Who's afraid of comprehensive trade deals? Washington, apparently

Who's afraid of comprehensive trade deals? Washington, apparently
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The idea of joining a comprehensive trade deal is almost taboo in Washington these days. Listening to a recent Senate Finance Committee hearing on the president’s 2021 trade policy agenda, it’s obvious lawmakers now prefer sectoral agreements, or “mini-deals,” which are less work and politically easier for Congress to stomach. As for the Biden administration, the desire to remain focused on its “Build Back Better” agenda, such as focusing on labor standards, makes it less likely to take the initiative on new, comprehensive deals right now — and Congress won’t take trade seriously until the White House does.

This is a problem. No one is expecting the U.S. to negotiate a new trade deal anytime soon. Meanwhile, other countries are negotiating their own arrangements and America is set to be left out in the cold. This means that as much as the Biden administration would like to invest in rebuilding America, outside of the U.S. the trade environment will become harder for the U.S. to compete in the global economy and America will lose an important counterweight against Chinese influence in the Indo-Pacific. 

If the Biden administration wants a trade agenda that prioritizes American workers, supports labor interests and tackles climate change, it’ll be slow advancing these interests from the outside of today’s modern trading blocks, such as the Comprehensive and Progressive Agreement for Trans-Pacific Partnership (CPTPP) and Regional Comprehensive Economic Partnership (RCEP).

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If Congress has any interest in competing with China’s economic and political influence, particularly in Asia, it’s going to have to be more open to engaging with our trading partners such as those in Taiwan and Vietnam. This means being proactive on negotiating trade agreements with these countries or seriously considering joining the CPTPP.

Despite the fact that Americans are now more supportive of trade than they were 20 years ago,  there is still an aversion to trade in Washington. Historically, politicians on both sides of the aisle have been fixated on the idea that America’s growing trade deficit, and buying foreign products, hurts American industry. Others point to the so-called “China Shock” and the effect that trade competition can have on U.S. employment, even though trade competition can support American job growth. Still worrying about the China shock is like worrying about what’s being posted on Myspace. The shock, much like Myspace, ended over a decade ago and it’s time to move on.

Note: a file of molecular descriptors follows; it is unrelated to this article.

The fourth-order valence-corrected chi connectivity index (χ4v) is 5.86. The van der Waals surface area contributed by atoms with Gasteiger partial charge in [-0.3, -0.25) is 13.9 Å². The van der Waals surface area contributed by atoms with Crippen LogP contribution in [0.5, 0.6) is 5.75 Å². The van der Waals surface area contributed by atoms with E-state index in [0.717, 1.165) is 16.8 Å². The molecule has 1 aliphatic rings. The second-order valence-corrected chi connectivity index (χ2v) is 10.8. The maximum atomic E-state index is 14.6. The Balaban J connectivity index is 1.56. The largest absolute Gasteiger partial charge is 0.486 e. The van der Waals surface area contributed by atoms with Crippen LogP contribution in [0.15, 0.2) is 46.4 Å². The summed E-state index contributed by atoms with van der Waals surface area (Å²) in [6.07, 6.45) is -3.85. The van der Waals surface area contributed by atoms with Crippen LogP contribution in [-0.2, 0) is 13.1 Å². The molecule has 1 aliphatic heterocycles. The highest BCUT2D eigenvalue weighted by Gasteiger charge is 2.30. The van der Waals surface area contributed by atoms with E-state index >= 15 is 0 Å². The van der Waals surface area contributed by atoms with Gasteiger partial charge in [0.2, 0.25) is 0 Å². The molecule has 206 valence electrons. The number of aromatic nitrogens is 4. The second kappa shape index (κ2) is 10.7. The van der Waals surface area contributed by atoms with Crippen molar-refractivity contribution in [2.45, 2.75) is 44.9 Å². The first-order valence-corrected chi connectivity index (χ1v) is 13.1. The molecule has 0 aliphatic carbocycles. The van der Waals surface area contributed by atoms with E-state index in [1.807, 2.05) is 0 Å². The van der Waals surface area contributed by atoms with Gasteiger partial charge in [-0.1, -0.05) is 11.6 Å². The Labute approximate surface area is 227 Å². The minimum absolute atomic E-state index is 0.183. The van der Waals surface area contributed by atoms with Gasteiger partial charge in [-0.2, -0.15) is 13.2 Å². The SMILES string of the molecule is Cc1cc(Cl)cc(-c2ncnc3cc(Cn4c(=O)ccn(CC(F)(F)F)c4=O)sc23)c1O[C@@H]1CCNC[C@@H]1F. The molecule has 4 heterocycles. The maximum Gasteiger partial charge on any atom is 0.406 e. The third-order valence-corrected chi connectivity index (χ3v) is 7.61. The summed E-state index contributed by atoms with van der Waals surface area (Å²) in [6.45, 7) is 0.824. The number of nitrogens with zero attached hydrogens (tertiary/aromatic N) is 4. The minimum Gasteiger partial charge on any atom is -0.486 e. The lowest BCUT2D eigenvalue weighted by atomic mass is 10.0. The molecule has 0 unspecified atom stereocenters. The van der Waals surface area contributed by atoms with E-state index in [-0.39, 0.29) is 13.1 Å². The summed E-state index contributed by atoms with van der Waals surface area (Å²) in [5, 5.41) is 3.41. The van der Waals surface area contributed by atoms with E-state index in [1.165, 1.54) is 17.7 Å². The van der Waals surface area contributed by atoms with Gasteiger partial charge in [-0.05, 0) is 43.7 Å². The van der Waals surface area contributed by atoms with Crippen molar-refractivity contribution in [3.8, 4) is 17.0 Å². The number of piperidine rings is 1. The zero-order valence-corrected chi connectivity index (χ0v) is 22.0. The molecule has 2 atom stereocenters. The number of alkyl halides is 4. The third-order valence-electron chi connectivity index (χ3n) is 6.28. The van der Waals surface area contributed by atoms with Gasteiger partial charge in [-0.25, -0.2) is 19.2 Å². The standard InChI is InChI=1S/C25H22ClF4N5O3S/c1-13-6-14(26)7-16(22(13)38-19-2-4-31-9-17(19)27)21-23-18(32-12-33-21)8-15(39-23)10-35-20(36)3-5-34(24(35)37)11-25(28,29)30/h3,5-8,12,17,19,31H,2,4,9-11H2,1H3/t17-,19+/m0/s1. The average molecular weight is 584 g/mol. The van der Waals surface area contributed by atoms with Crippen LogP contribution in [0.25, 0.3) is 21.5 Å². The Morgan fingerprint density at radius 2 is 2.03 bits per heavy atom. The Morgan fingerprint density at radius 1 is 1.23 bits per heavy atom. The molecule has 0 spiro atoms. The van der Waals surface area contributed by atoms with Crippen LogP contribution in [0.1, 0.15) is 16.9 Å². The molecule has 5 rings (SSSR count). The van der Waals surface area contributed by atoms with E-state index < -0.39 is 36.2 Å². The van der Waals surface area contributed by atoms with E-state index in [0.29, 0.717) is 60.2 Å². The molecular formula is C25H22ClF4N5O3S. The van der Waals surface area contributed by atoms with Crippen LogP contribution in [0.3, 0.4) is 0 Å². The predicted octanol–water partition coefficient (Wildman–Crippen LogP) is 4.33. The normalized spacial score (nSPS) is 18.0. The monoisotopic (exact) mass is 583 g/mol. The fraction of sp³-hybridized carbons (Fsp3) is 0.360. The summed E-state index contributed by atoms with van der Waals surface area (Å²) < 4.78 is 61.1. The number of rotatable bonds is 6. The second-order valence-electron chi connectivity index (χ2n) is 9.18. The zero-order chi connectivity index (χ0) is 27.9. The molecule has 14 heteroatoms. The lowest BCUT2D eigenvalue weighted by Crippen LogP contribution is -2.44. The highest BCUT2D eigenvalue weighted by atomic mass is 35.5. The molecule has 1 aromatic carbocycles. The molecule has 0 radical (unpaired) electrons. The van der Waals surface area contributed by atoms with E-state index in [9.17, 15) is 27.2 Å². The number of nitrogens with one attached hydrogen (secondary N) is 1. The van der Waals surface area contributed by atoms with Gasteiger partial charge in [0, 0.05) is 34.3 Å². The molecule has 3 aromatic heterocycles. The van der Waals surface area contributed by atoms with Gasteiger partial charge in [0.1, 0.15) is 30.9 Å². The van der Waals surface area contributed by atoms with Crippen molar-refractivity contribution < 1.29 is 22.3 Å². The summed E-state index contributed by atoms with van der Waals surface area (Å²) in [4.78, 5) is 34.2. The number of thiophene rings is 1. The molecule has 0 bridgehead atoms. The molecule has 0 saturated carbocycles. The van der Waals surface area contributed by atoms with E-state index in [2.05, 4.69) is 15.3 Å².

For all its anti-trade rhetoric, the Trump administration didn’t give up on trade entirely — though it was more focused on renegotiating old deals with Canada, Mexico and South Korea. The administration did manage to sign a partial deal with Japan and a questionable deal with China, while moving the ball forward on trade negotiations with the United Kingdom and others.

One of the Trump administration’s biggest mistakes, besides withdrawing from TPP negotiations, was not moving on a free-trade agreement with Taiwan, even after President Tsai Ing-wen stuck her neck out by removing longtime hurdles to negotiations. But that mistake may have more to do with bureaucratic stubbornness within our Trade Representative’s office than politics.

Ironically, Washington is now more interested in Taiwan than ever, specifically semiconductor manufacturing on the island and the implications if the island were to come under attack by China. Of course, if Taiwan were attacked by China, we would have bigger problems than a shortage of these microchips. Yet the most pressing problem Taiwan has right now isn’t invasion from China but the fact that no country is willing to negotiate a free-trade agreement with it out of fear of retaliation from China.

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In an ideal world, there would be a serious discussion between the administration and Congress right now about joining the two-year-old CPTPP. These negotiations could be used to finish our partial deal with Japan — a legal requirement under existing U.S. trade law. It could connect us with Vietnam, an increasingly important partner in the technology supply chain and the next “Asian Tiger.” And the U.S. would be able to bring Taiwan into the trading block, helping it to lessen its economic reliance on China.

If the Biden administration and Congress want to get serious about competing with China, they’re going to have to overcome their fear of comprehensive trade deals.

Riley Walters is deputy director of the Japan Chair at Hudson Institute.